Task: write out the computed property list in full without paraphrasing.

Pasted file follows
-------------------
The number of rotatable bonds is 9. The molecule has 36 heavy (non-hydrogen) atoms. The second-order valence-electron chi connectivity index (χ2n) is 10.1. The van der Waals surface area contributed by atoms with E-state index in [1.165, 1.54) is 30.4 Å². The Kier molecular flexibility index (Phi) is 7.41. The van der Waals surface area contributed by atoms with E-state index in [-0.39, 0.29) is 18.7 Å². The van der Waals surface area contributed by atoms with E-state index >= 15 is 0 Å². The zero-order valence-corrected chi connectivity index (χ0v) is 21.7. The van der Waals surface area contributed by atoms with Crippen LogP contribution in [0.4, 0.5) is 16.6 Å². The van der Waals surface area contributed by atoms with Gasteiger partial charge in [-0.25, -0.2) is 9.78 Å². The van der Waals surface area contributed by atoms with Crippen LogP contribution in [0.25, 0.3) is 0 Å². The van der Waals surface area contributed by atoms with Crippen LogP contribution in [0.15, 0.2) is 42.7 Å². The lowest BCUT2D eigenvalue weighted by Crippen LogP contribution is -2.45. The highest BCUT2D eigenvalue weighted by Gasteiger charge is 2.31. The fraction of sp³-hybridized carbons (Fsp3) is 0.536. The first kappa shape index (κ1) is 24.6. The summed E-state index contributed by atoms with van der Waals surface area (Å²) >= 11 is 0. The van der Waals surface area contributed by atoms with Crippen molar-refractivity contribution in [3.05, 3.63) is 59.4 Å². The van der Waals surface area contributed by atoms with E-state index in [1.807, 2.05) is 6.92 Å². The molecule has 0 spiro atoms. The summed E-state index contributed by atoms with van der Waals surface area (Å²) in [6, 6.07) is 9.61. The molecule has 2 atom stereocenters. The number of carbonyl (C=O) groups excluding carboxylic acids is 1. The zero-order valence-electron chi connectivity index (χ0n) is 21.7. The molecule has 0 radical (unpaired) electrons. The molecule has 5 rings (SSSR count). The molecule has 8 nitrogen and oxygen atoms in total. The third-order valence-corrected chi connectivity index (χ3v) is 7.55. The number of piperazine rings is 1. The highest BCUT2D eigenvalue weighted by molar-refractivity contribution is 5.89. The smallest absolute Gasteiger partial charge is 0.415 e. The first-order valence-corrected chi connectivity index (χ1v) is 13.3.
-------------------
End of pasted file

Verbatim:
The number of rotatable bonds is 9. The molecule has 36 heavy (non-hydrogen) atoms. The second-order valence-electron chi connectivity index (χ2n) is 10.1. The van der Waals surface area contributed by atoms with E-state index in [1.165, 1.54) is 30.4 Å². The Kier molecular flexibility index (Phi) is 7.41. The van der Waals surface area contributed by atoms with E-state index in [-0.39, 0.29) is 18.7 Å². The van der Waals surface area contributed by atoms with E-state index >= 15 is 0 Å². The zero-order valence-corrected chi connectivity index (χ0v) is 21.7. The van der Waals surface area contributed by atoms with Crippen LogP contribution in [0.4, 0.5) is 16.6 Å². The van der Waals surface area contributed by atoms with Gasteiger partial charge in [-0.25, -0.2) is 9.78 Å². The van der Waals surface area contributed by atoms with Crippen LogP contribution in [0.25, 0.3) is 0 Å². The van der Waals surface area contributed by atoms with Crippen LogP contribution in [0.15, 0.2) is 42.7 Å². The lowest BCUT2D eigenvalue weighted by Crippen LogP contribution is -2.45. The highest BCUT2D eigenvalue weighted by Gasteiger charge is 2.31. The fraction of sp³-hybridized carbons (Fsp3) is 0.536. The first kappa shape index (κ1) is 24.6. The summed E-state index contributed by atoms with van der Waals surface area (Å²) >= 11 is 0. The van der Waals surface area contributed by atoms with Crippen molar-refractivity contribution in [3.05, 3.63) is 59.4 Å². The van der Waals surface area contributed by atoms with E-state index in [1.807, 2.05) is 6.92 Å². The molecule has 0 spiro atoms. The summed E-state index contributed by atoms with van der Waals surface area (Å²) in [6, 6.07) is 9.61. The molecule has 2 atom stereocenters. The number of carbonyl (C=O) groups excluding carboxylic acids is 1. The zero-order valence-electron chi connectivity index (χ0n) is 21.7. The molecule has 0 radical (unpaired) electrons. The molecule has 5 rings (SSSR count). The molecule has 8 nitrogen and oxygen atoms in total. The third-order valence-corrected chi connectivity index (χ3v) is 7.55. The number of piperazine rings is 1. The highest BCUT2D eigenvalue weighted by molar-refractivity contribution is 5.89. The smallest absolute Gasteiger partial charge is 0.415 e. The first-order valence-corrected chi connectivity index (χ1v) is 13.3.